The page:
Sun, 01 Aug 2021

DUBLIN, Ireland - Development ministers from 29 OECD countries, including the UK, U.S., and EU states have joined convenors in Dublin, for a two-day meeting to discuss responses to a significant rise in global poverty linked to COVID-19.

The largely virtual meeting, which is being run over Wednesday and Thursday of this week, is being chaired by Ireland's Minister of State for Overseas Development Colm Brophy (pictured).

Against the backdrop of rising global poverty, due in large part to the effects of the pandemic and climate change, OECD ministers are discussing how overseas development aid can help shape effective global responses.

"I am conscious as we begin to see normality return that the pandemic will continue to impact on the lives of millions and millions of people in countries not as well off as our own, potentially for years to come. Jobs have been lost. Food is scarce. Children have had their education interrupted," Brophy said prior to the opening of the meeting.

"Many, particularly young girls, will never return to school. Instead, they may be forced into early marriage. Hard-won progress over the past twenty years is being reversed, just as the impact of climate change is being felt across the developing world."

"That is why this week's meeting of ministers for international development from across the OECD is important. I look forward to encouraging an open discussion on how we can collectively respond to these challenges as donors, we can do much more working together than working separately," the Irish development minister said.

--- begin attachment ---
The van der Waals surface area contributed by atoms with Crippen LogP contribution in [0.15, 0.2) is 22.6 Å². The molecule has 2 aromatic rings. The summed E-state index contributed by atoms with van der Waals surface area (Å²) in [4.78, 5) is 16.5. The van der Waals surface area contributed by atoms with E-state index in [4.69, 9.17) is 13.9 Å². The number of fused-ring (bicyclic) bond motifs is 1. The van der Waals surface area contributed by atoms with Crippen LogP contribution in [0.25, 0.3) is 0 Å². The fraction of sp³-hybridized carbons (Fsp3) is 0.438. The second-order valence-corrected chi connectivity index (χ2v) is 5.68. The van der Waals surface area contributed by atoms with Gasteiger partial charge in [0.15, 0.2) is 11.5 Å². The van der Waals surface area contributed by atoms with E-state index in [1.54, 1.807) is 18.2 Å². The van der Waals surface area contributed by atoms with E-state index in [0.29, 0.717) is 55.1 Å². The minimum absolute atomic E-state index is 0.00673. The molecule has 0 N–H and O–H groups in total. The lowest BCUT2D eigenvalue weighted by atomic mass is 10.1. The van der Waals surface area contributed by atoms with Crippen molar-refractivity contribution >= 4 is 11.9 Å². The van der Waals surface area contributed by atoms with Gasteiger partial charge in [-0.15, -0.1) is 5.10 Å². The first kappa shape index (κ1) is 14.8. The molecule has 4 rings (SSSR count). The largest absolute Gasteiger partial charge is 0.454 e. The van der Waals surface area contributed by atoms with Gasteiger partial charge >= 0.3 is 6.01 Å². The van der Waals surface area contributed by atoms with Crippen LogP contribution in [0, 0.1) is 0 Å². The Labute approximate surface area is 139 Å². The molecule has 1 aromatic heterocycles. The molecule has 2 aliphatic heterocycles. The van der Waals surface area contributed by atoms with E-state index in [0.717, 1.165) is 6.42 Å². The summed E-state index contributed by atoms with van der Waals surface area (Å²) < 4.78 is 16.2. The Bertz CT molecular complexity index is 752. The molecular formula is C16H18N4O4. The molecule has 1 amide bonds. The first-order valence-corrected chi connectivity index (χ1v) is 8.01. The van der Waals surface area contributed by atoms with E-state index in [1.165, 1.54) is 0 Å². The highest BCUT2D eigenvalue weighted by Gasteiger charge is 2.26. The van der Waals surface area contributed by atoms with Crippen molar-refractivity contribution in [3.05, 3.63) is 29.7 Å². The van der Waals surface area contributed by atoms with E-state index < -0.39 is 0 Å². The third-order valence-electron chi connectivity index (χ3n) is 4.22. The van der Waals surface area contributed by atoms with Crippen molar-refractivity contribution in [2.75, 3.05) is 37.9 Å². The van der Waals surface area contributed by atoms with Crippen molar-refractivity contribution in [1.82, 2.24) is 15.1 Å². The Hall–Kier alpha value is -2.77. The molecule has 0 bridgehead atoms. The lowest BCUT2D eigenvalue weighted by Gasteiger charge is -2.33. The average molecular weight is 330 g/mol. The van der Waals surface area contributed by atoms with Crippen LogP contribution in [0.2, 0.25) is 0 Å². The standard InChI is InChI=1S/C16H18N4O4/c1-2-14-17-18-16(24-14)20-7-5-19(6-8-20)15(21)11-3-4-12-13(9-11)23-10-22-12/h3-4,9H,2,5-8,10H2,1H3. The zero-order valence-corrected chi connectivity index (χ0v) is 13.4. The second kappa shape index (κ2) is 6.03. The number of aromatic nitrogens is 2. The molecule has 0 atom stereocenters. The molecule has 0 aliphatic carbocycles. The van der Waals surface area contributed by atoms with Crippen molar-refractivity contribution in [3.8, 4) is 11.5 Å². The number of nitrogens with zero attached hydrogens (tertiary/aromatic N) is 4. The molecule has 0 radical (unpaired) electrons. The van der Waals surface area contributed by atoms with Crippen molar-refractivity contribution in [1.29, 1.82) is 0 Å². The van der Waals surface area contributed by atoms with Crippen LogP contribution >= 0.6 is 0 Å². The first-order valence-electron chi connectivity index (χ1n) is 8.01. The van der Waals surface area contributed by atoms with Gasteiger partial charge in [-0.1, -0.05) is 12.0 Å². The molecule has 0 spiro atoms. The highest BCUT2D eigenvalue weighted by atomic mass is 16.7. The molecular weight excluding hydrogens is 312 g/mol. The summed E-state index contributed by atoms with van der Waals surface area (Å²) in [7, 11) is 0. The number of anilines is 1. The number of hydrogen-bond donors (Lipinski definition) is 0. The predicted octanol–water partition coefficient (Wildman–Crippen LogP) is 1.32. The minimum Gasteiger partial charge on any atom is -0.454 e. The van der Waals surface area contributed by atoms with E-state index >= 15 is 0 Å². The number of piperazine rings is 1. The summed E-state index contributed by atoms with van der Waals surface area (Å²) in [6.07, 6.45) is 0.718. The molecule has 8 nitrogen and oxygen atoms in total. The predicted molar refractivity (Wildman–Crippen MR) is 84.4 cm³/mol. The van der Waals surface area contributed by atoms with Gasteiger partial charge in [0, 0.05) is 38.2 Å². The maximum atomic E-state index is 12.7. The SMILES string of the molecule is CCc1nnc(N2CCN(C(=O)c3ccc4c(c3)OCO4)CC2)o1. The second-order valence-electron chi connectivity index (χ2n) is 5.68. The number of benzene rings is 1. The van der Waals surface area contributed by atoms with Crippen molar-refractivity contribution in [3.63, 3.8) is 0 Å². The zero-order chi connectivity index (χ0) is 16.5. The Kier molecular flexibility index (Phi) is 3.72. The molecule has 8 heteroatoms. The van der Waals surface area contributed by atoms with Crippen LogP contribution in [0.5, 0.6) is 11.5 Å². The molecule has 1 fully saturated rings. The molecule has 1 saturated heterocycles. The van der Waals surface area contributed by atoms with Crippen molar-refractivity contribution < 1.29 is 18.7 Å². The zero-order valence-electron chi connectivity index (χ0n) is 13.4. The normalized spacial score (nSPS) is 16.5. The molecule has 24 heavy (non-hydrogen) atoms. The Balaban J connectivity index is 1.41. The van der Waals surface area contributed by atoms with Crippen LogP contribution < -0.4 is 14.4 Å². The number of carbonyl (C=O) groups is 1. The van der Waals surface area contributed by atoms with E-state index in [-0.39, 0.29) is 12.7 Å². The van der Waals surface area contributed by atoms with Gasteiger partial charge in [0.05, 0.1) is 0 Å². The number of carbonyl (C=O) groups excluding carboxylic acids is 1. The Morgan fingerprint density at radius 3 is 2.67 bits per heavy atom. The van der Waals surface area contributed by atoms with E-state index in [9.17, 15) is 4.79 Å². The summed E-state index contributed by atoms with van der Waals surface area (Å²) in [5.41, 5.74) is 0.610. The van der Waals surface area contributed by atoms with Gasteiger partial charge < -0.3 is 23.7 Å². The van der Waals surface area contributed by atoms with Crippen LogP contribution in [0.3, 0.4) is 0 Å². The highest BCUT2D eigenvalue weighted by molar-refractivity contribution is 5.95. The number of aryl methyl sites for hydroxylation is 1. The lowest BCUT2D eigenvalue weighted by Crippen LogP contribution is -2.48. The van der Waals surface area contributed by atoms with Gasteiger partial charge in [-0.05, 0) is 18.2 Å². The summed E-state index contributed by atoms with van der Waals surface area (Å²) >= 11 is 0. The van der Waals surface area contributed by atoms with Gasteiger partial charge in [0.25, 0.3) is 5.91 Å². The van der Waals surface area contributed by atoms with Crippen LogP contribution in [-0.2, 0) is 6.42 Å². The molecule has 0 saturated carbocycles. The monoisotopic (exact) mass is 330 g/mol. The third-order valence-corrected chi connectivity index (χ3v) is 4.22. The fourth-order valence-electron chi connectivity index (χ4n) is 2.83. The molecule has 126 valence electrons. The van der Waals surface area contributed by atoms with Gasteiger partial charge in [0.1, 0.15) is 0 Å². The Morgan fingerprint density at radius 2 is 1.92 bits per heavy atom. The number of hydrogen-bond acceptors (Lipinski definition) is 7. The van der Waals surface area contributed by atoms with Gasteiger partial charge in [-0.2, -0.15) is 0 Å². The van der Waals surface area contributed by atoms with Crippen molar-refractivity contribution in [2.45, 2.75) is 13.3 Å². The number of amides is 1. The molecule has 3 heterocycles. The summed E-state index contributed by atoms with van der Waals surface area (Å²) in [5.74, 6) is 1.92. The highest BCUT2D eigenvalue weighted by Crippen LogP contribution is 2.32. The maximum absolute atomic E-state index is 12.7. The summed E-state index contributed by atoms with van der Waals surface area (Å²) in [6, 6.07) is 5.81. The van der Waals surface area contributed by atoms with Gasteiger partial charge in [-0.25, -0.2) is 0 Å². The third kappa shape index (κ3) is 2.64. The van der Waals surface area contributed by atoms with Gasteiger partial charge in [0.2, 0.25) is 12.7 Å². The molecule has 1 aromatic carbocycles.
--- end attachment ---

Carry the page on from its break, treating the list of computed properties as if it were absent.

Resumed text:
The two-day meeting this week in Dublin is part of the Tidewater Conference initiative, an annual meeting of ministers from across OECD countries. Originally planned on being an in-person gathering, it will taking place virtually.

Brophy is attending in Dublin's Mansion House together with Susanna Moorehead, chair of the OECD's Development Assistance Committee, with delegates from other countries joining virtually.

The Tidewater Conference is an in-camera meeting, designed to be an open space for ministers to reflect and discuss challenges and potential solutions. The discussion on climate change will contribute to the UN COP26 summit to be held in Edinburgh this November.

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